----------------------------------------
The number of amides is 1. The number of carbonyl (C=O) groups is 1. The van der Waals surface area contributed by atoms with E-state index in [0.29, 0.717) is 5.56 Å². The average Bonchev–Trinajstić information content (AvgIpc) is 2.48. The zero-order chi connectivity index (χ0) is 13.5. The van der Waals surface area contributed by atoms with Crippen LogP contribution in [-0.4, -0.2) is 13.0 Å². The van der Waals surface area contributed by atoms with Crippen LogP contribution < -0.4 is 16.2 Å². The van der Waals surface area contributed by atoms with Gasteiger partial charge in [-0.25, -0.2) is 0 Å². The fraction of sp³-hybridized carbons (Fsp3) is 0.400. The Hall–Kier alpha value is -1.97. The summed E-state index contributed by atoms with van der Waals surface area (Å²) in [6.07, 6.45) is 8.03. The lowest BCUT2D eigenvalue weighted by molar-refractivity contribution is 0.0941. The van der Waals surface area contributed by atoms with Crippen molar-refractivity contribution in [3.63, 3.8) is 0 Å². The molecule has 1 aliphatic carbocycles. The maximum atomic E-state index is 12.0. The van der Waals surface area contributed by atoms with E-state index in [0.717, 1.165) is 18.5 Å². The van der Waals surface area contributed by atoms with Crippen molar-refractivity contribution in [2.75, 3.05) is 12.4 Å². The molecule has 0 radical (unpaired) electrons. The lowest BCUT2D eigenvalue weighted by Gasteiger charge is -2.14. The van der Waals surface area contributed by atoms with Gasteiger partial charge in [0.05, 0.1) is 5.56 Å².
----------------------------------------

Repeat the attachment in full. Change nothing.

The number of amides is 1. The number of carbonyl (C=O) groups is 1. The van der Waals surface area contributed by atoms with E-state index in [0.29, 0.717) is 5.56 Å². The average Bonchev–Trinajstić information content (AvgIpc) is 2.48. The zero-order chi connectivity index (χ0) is 13.5. The van der Waals surface area contributed by atoms with Crippen LogP contribution in [-0.4, -0.2) is 13.0 Å². The van der Waals surface area contributed by atoms with Crippen LogP contribution < -0.4 is 16.2 Å². The van der Waals surface area contributed by atoms with Gasteiger partial charge in [-0.25, -0.2) is 0 Å². The fraction of sp³-hybridized carbons (Fsp3) is 0.400. The Hall–Kier alpha value is -1.97. The summed E-state index contributed by atoms with van der Waals surface area (Å²) in [6.07, 6.45) is 8.03. The lowest BCUT2D eigenvalue weighted by molar-refractivity contribution is 0.0941. The van der Waals surface area contributed by atoms with Crippen molar-refractivity contribution in [3.63, 3.8) is 0 Å². The molecule has 1 aliphatic carbocycles. The maximum atomic E-state index is 12.0. The van der Waals surface area contributed by atoms with E-state index in [0.717, 1.165) is 18.5 Å². The van der Waals surface area contributed by atoms with Crippen molar-refractivity contribution in [2.75, 3.05) is 12.4 Å². The molecule has 0 radical (unpaired) electrons. The lowest BCUT2D eigenvalue weighted by Gasteiger charge is -2.14. The van der Waals surface area contributed by atoms with Gasteiger partial charge in [0.05, 0.1) is 5.56 Å².